STORIES OF A WORLD GONE MAD

I think we messed up the run for the roses

BARRY CURRIN
Posted 5/10/19

Eighteen hundred and seventy-five.Ulysses Grant was president. The first hockey game was played.And in Kentucky, Oliver Lewis rode Aristide to victory in the first Kentucky Derby.Nearly a century and …

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STORIES OF A WORLD GONE MAD

I think we messed up the run for the roses

Posted

Eighteen hundred and seventy-five.

Ulysses Grant was president. The first hockey game was played.

And in Kentucky, Oliver Lewis rode Aristide to victory in the first Kentucky Derby.

Nearly a century and a half later filled with mint juleps, cigars, seersucker suits, big hats and big money, the winner was disqualified.

I’ve always been a sports fan. I know a lot about basketball, football and tennis, and a fair amount about baseball.

I don’t know much about soccer or hockey beyond the fact that every once in a blue moon — and never when I’m watching for some reason — a projectile goes into a net for one whole point.

But I know virtually nothing about horse racing — primarily because I only watch two minutes of horse racing each year.

Kim and I always make a date to watch the Derby for some reason.

She always gets misty-eyed watching it. But then again, she gets misty-eyed when that little TV lizard talks about how in just 15 minutes she can save on car insurance.

I can’t say much. I have to fight getting emotional as well watching the Derby. The strength and majesty of the horses, the lifetime dedication of the jockeys and 150,000 people cheering them on moves me.

After Maximum Security won the race on Saturday, I stayed around and listened to the interviews with the jockey and the owner.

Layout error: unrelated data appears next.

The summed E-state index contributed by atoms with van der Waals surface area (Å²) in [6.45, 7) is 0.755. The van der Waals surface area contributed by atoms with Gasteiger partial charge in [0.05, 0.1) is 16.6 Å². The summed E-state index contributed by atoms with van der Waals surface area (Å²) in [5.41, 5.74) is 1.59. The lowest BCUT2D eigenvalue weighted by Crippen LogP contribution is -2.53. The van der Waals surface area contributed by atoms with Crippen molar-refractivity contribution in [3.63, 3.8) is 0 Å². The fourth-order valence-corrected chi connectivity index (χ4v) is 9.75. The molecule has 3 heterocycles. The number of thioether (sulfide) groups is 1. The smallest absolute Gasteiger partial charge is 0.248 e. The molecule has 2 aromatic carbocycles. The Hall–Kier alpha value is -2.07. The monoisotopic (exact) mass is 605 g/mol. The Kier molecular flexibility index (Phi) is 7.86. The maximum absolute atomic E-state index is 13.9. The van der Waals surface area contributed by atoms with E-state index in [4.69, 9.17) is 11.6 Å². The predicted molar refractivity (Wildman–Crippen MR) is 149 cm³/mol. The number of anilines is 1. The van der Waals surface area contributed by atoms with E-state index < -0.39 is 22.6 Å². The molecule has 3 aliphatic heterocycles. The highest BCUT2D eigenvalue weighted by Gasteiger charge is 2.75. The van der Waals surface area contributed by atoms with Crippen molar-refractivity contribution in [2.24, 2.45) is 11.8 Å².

In case you didn’t see it, jockey Luis Saez spoke only a fair amount of English. But he didn’t need to speak much to convey the ecstasy he was experiencing.

He came to the U.S. from Panama when he was 16 on a work visa to ride horses. And on Saturday, his horse finished first in the Kentucky Derby.

Few people in the world have ever experienced a feeling like that, and I was proud for him.

Then I left to run a quick errand.

In 10 minutes or so, Kim called.

“Are you listening to the news?”

Anytime anyone asks if you are listening to the news, something bad has hap-pened. Nobody asks you if you’re listening to the news just to report something mundane.

Obviously, she was calling to say Maximum Security had been disqualified.

I couldn’t wait to get back to the television and see exactly why.

And when I did, I couldn’t believe my eyes.

The experts on TV showed the replay where Maximum Security impeded the horse immediately behind it by moving over in front of it maybe six inches.

So, let’s get this straight.

Here, we have 20 thoroughbreds ferociously running at 45 mph around an oval mile-and-a-quarter sloppy track banging each other around and slinging mud everywhere; and then at the very end, the horse that had led the whole time was was flagged for a technicality.

In today’s society, everybody gets to have an opinion on everything, so here’s mine on the disqualification.

Was it technically the right call?

From what I understand from people who watch more than two minutes of horse racing annually, it probably was.

Should the call have been made?

Come on. It was unprecedented. And after 149 years, a sporting event doesn’t need anything unprecedented.

But then again, I only watch two minutes of horse racing a year.

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(About the writer: Barry Currin is founder and president of White Oak Advertising and Public Relations, based in Cleveland. “Stories of a World Gone Mad” is published weekly. Email the writer at currin01@gmail.com.)


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